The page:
Voices of Donation

Donated tissue can dramatically improve the quality of life for recipients and even save lives. This is thanks to the generous gift of life given by thousands of donors each year. We hope that these stories of how tissue donation and transplantation have touched the lives of others will inspire you.

Amy Firth

Amy Firth

“We were always a close-knit family, and nothing could have prepared us for Amy’s sudden and untimely death,” said John Henderson, Amy’s father.

Amy Kathleen Henderson Firth, a mother of two who married her high school sweetheart, was taken from the world at the young age of 38 due to complications of cerebral venous thrombosis, blood clots in the brain.

“Amy was a beautiful, considerate and loving person,” John said. “Helping others was her calling in life.”

John said she enjoyed working with and spending time with family. Reading, writing and editing were a few of her favorite things. Her father describes her as “an avid gymnastics and baseball mom.”

She graduated from the University of Texas with her bachelor’s degree in early childhood education and continued her education at Baylor University where she received her master’s degree in speech language pathology.

Amy worked as a speech pathologist at Temple ISD, Killeen ISD, Belton ISD and at Integrity Rehab and Kidz Therapeze in Killeen, where she concentrated on helping autistic children.

 “She continues that legacy through her immediate family as well as through her extended recipient families,” John said.

Amy’s family learned that through her donation, six people have received the gift of a lifesaving organ, and 61 tissue implants have been prepared to enhance the lives of at least 36 people thus far. Her tissue donation has enhanced the lives of individuals from Illinois, Florida, California and South Dakota of recipients ranging in age from 27 to 81.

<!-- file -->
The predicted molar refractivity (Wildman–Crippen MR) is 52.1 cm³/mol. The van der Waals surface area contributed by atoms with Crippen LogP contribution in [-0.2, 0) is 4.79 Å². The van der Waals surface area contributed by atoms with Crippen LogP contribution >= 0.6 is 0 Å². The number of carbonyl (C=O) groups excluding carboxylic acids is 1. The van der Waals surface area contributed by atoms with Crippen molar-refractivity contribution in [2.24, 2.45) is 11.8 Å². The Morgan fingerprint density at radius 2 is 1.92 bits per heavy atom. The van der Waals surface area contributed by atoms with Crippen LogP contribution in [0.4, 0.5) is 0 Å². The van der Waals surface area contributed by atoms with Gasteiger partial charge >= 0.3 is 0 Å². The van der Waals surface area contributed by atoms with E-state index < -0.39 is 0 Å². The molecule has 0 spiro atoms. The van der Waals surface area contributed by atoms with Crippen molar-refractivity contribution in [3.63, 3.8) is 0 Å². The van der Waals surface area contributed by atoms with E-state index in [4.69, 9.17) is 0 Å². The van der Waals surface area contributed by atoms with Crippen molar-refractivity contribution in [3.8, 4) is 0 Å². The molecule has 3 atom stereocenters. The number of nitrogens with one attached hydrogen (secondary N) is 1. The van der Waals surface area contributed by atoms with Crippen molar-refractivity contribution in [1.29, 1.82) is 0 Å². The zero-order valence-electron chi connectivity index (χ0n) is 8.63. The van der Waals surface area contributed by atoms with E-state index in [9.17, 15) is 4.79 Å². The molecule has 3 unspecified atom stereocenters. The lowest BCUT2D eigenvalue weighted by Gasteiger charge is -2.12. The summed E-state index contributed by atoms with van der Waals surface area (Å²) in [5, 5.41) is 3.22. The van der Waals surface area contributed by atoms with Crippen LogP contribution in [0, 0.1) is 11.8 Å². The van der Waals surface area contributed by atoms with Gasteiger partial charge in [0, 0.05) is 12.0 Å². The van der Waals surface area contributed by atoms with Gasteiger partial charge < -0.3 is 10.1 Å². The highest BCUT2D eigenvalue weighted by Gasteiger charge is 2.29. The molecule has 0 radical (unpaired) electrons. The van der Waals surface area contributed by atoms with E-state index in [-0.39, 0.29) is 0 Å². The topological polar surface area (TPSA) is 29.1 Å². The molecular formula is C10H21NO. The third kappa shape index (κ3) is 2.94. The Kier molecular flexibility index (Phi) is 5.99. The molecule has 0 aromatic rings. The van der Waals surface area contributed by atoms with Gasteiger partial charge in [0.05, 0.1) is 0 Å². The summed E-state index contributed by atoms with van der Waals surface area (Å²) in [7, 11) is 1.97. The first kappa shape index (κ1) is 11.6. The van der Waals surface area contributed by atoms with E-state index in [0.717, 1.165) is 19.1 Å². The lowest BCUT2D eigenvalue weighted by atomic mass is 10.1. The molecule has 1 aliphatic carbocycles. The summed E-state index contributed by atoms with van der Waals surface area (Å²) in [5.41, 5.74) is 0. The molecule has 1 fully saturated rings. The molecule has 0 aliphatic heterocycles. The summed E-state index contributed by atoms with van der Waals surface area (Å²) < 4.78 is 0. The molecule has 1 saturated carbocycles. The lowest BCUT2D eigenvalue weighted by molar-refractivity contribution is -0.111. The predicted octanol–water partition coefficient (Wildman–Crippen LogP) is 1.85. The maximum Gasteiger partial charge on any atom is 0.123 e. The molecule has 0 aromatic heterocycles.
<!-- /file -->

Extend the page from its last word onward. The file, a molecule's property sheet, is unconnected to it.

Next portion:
“Amy had made a conscious decision to be an organ and tissue donor long before her death,” John said. “There was no hesitation in honoring her wishes to become a donor.”

With the help of organizations such as RTI Donor Services and Southeast Tissue Alliance, her family met and established close relationships with her double-lung recipient, who had struggled with cystic fibrosis all her life.

Her family describes this story as a “testament to the tremendously beneficial and healing experience of donation, not only for the recipient and her family, but also for the donor’s family.”

The story of the two families meeting and their friendship was picked up by the Dallas Morning News and featured on multiple news outlets.

Amy’s sister, Valarie, recently ran the Forth Worth Marathon in honor of Amy, alongside Amy’s double-lung recipient, Carrie, who ran the last part of the race alongside Valarie with Amy’s healthy lungs.

Amy’s family has received letters from recipients of her donation. Her family said it gave them a tremendous amount of peace and comfort knowing that someone was grateful for her donation.

“Her last unselfish act in life was to give the gift of life to others and for her grieving family, it was a great consolation to think that in a sense, Amy would still be with us,” John said.